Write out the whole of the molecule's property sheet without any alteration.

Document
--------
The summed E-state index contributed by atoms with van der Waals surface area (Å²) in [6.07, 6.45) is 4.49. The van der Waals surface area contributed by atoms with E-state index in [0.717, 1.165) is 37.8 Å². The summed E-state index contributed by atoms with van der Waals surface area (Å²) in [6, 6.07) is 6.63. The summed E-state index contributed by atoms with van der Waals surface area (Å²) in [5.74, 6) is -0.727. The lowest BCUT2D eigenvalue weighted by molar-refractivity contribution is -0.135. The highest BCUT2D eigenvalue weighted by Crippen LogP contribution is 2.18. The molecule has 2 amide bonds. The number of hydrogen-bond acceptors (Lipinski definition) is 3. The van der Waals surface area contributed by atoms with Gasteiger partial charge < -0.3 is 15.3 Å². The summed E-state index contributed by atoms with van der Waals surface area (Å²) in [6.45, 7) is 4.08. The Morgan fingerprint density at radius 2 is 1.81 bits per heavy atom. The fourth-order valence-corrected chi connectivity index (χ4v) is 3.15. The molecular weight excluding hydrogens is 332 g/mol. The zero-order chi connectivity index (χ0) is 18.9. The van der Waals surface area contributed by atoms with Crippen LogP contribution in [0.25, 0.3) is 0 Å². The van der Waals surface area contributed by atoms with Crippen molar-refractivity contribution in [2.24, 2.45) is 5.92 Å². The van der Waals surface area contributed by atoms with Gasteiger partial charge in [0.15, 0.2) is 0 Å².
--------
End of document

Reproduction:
The summed E-state index contributed by atoms with van der Waals surface area (Å²) in [6.07, 6.45) is 4.49. The van der Waals surface area contributed by atoms with E-state index in [0.717, 1.165) is 37.8 Å². The summed E-state index contributed by atoms with van der Waals surface area (Å²) in [6, 6.07) is 6.63. The summed E-state index contributed by atoms with van der Waals surface area (Å²) in [5.74, 6) is -0.727. The lowest BCUT2D eigenvalue weighted by molar-refractivity contribution is -0.135. The highest BCUT2D eigenvalue weighted by Crippen LogP contribution is 2.18. The molecule has 2 amide bonds. The number of hydrogen-bond acceptors (Lipinski definition) is 3. The van der Waals surface area contributed by atoms with Gasteiger partial charge < -0.3 is 15.3 Å². The summed E-state index contributed by atoms with van der Waals surface area (Å²) in [6.45, 7) is 4.08. The Morgan fingerprint density at radius 2 is 1.81 bits per heavy atom. The fourth-order valence-corrected chi connectivity index (χ4v) is 3.15. The molecular weight excluding hydrogens is 332 g/mol. The zero-order chi connectivity index (χ0) is 18.9. The van der Waals surface area contributed by atoms with Crippen LogP contribution in [0.25, 0.3) is 0 Å². The van der Waals surface area contributed by atoms with Crippen molar-refractivity contribution in [2.24, 2.45) is 5.92 Å². The van der Waals surface area contributed by atoms with Gasteiger partial charge in [0.15, 0.2) is 0 Å².